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  • SMiskoe

    SMiskoe Oct. 20, 2001, 6:43 p.m. (Message 27943)

    Ceilidh Dancing

    A few months ago we had some discussion about attracting new dancers and 
    keeping dancers.  I would like to recount my recent experience and hope it 
    sheds some light on the difficulty of attracting/keeping dancers.
    I have just finished teaching a 5 week community education course of 
    "Scottish Ceilidh Dancing".  About a dozen folks signed up and I usually had 
    8 or 10 at each session.  Two dancers had had SCD experience, one had done 
    International.  I alternated the menu between easy set dances and couple 
    dances; ieFlying Scotsman, Gay Gordans, Cumberland Reel, Eva 3-step, Strip 
    the Willow, St Barnard's Waltz, Foula Reel, Canadian Barn Dance, Dashing 
    White Sergeant.  Each week I reviewed at least a third of the previously 
    taught dances.
    The dancers were enthusiastic, by the end of the 5th week they were listening 
    to the tunes, dancing to the music, and most had mastered a 2-step.  At least 
    half wore sneakers although I mentioned several times that smooth soled shoes 
    might be easier for dancing.  The 2 that had had SCD experience said they had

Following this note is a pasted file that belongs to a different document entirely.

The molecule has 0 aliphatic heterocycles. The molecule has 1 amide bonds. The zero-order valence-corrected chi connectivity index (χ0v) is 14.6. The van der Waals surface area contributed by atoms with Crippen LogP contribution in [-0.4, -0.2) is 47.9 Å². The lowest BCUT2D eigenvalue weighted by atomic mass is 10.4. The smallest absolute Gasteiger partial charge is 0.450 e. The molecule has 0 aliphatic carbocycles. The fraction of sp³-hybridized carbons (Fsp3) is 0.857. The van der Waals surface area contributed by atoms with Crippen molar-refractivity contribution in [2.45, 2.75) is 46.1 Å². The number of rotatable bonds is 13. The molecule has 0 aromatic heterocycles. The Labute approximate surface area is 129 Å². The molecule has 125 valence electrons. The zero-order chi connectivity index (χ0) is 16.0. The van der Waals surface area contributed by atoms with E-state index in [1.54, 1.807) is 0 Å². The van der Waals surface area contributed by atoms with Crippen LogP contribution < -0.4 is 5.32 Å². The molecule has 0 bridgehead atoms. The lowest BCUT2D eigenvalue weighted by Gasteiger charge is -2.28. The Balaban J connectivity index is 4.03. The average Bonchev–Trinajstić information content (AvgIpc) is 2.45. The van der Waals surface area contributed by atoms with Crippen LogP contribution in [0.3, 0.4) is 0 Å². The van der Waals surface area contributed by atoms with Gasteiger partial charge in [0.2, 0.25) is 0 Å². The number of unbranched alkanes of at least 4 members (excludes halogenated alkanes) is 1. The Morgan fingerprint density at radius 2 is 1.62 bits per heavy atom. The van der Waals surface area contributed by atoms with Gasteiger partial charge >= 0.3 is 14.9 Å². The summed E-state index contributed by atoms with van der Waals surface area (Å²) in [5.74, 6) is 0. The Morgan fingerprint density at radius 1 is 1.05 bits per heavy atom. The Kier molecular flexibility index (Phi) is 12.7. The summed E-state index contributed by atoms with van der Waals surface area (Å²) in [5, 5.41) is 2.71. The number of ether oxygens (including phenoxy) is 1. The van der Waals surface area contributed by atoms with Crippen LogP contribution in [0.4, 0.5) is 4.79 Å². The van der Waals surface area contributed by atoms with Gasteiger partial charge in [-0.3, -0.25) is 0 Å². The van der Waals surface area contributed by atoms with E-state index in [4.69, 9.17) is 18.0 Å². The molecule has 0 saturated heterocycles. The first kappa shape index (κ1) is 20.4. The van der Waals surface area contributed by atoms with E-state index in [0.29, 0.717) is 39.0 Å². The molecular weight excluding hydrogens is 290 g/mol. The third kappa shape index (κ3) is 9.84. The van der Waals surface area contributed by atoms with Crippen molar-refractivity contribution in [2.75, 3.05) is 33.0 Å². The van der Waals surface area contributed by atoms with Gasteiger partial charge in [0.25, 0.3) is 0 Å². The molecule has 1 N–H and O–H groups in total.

been put off by the drill and found the many figures confusing.  One said, "I 
    should have brought my husband here, he would enjoy This."  They all want to 
    sign up for another session in the spring (I will have to enlarge my 
    repertoire.)  I don't think any of them would enjoy the technical aspect of 
    SCD, they just were not good enough with their feet.  Fortunately I had a 
    wonderful musician who could play at any tempo and sometimes added 3 measures 
    at the end of the round to allow folk to catch up.
    I think that what I am saying is that SCD is very technically demanding and 
    not a lot of people will make the transition from the easy ceilidh dances to 
    the SCD.  Also, the number of SCDances has grown enormously so one cannot 
    expect to get a lot of repetition in classes.
    Just an interesting comparision of dancing.
    Sylvia Miskoe, Concord, NH USA

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